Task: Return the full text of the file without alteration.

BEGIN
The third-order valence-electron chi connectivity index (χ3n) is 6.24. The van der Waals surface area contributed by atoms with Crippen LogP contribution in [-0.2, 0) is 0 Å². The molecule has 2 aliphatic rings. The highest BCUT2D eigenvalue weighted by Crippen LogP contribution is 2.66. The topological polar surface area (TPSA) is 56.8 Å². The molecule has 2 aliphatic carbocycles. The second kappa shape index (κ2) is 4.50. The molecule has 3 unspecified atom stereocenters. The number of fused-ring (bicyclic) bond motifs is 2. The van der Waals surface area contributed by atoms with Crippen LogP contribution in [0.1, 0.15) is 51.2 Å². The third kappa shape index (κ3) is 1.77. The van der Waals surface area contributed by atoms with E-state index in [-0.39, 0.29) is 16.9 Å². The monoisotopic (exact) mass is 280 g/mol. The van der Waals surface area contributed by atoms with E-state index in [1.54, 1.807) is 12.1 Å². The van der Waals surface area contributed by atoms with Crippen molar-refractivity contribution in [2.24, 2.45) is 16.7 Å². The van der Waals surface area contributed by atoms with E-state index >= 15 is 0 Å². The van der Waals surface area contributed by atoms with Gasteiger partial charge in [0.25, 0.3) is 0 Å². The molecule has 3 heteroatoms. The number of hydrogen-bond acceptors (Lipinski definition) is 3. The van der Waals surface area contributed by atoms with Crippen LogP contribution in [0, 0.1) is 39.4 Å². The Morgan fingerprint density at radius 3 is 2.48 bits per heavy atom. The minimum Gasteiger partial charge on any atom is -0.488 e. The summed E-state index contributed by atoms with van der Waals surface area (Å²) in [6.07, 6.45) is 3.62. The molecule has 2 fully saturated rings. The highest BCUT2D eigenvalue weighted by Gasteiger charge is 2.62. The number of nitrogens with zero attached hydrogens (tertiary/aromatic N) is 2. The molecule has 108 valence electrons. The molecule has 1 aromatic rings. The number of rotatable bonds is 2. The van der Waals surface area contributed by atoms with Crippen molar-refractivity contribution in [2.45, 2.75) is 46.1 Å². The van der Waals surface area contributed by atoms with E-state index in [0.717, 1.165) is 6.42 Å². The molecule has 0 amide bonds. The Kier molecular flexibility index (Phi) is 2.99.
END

The third-order valence-electron chi connectivity index (χ3n) is 6.24. The van der Waals surface area contributed by atoms with Crippen LogP contribution in [-0.2, 0) is 0 Å². The molecule has 2 aliphatic rings. The highest BCUT2D eigenvalue weighted by Crippen LogP contribution is 2.66. The topological polar surface area (TPSA) is 56.8 Å². The molecule has 2 aliphatic carbocycles. The second kappa shape index (κ2) is 4.50. The molecule has 3 unspecified atom stereocenters. The number of fused-ring (bicyclic) bond motifs is 2. The van der Waals surface area contributed by atoms with Crippen LogP contribution in [0.1, 0.15) is 51.2 Å². The third kappa shape index (κ3) is 1.77. The van der Waals surface area contributed by atoms with E-state index in [-0.39, 0.29) is 16.9 Å². The monoisotopic (exact) mass is 280 g/mol. The van der Waals surface area contributed by atoms with E-state index in [1.54, 1.807) is 12.1 Å². The van der Waals surface area contributed by atoms with Crippen molar-refractivity contribution in [2.24, 2.45) is 16.7 Å². The van der Waals surface area contributed by atoms with E-state index >= 15 is 0 Å². The van der Waals surface area contributed by atoms with Gasteiger partial charge in [0.25, 0.3) is 0 Å². The molecule has 3 heteroatoms. The number of hydrogen-bond acceptors (Lipinski definition) is 3. The van der Waals surface area contributed by atoms with Crippen LogP contribution in [0, 0.1) is 39.4 Å². The Morgan fingerprint density at radius 3 is 2.48 bits per heavy atom. The minimum Gasteiger partial charge on any atom is -0.488 e. The summed E-state index contributed by atoms with van der Waals surface area (Å²) in [6.07, 6.45) is 3.62. The molecule has 2 fully saturated rings. The highest BCUT2D eigenvalue weighted by Gasteiger charge is 2.62. The number of nitrogens with zero attached hydrogens (tertiary/aromatic N) is 2. The molecule has 108 valence electrons. The molecule has 1 aromatic rings. The number of rotatable bonds is 2. The van der Waals surface area contributed by atoms with Crippen molar-refractivity contribution in [2.45, 2.75) is 46.1 Å². The van der Waals surface area contributed by atoms with E-state index in [0.717, 1.165) is 6.42 Å². The molecule has 0 amide bonds. The Kier molecular flexibility index (Phi) is 2.99.